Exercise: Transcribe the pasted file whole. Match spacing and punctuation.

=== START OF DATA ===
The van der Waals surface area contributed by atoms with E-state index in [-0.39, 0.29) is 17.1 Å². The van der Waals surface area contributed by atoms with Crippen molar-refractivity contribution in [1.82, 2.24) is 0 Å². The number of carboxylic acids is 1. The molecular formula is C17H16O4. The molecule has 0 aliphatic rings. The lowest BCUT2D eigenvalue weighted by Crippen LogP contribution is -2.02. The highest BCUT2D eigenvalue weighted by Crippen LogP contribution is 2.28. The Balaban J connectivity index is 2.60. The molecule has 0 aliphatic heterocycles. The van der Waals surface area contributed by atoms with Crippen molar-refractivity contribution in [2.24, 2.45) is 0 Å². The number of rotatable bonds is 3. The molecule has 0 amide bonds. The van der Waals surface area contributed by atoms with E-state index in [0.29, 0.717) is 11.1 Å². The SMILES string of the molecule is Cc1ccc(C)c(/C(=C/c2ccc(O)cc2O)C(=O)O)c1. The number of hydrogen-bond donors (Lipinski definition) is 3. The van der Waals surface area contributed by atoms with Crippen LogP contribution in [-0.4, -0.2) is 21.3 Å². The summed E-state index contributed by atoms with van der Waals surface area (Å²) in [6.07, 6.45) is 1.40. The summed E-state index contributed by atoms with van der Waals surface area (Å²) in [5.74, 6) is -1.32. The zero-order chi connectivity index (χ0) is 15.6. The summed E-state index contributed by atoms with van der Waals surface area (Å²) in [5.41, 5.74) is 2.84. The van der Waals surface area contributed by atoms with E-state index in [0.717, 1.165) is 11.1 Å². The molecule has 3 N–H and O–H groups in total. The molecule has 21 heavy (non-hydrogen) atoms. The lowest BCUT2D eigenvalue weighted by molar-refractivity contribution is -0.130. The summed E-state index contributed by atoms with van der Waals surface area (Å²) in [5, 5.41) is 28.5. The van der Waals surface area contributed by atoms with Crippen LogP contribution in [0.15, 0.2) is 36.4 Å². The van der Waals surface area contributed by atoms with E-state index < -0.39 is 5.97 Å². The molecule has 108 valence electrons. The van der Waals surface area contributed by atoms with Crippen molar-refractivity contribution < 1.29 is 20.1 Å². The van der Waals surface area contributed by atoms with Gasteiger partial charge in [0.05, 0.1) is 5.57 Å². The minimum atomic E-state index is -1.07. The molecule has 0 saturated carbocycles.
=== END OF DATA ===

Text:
The van der Waals surface area contributed by atoms with E-state index in [-0.39, 0.29) is 17.1 Å². The van der Waals surface area contributed by atoms with Crippen molar-refractivity contribution in [1.82, 2.24) is 0 Å². The number of carboxylic acids is 1. The molecular formula is C17H16O4. The molecule has 0 aliphatic rings. The lowest BCUT2D eigenvalue weighted by Crippen LogP contribution is -2.02. The highest BCUT2D eigenvalue weighted by Crippen LogP contribution is 2.28. The Balaban J connectivity index is 2.60. The molecule has 0 aliphatic heterocycles. The van der Waals surface area contributed by atoms with Crippen molar-refractivity contribution in [2.24, 2.45) is 0 Å². The number of rotatable bonds is 3. The molecule has 0 amide bonds. The van der Waals surface area contributed by atoms with E-state index in [0.29, 0.717) is 11.1 Å². The SMILES string of the molecule is Cc1ccc(C)c(/C(=C/c2ccc(O)cc2O)C(=O)O)c1. The number of hydrogen-bond donors (Lipinski definition) is 3. The van der Waals surface area contributed by atoms with Crippen LogP contribution in [-0.4, -0.2) is 21.3 Å². The summed E-state index contributed by atoms with van der Waals surface area (Å²) in [6.07, 6.45) is 1.40. The summed E-state index contributed by atoms with van der Waals surface area (Å²) in [5.74, 6) is -1.32. The zero-order chi connectivity index (χ0) is 15.6. The summed E-state index contributed by atoms with van der Waals surface area (Å²) in [5.41, 5.74) is 2.84. The van der Waals surface area contributed by atoms with E-state index in [0.717, 1.165) is 11.1 Å². The molecule has 3 N–H and O–H groups in total. The molecule has 21 heavy (non-hydrogen) atoms. The lowest BCUT2D eigenvalue weighted by molar-refractivity contribution is -0.130. The summed E-state index contributed by atoms with van der Waals surface area (Å²) in [5, 5.41) is 28.5. The van der Waals surface area contributed by atoms with Crippen LogP contribution in [0.15, 0.2) is 36.4 Å². The van der Waals surface area contributed by atoms with E-state index < -0.39 is 5.97 Å². The molecule has 108 valence electrons. The van der Waals surface area contributed by atoms with Crippen molar-refractivity contribution < 1.29 is 20.1 Å². The van der Waals surface area contributed by atoms with Gasteiger partial charge in [0.05, 0.1) is 5.57 Å². The minimum atomic E-state index is -1.07. The molecule has 0 saturated carbocycles.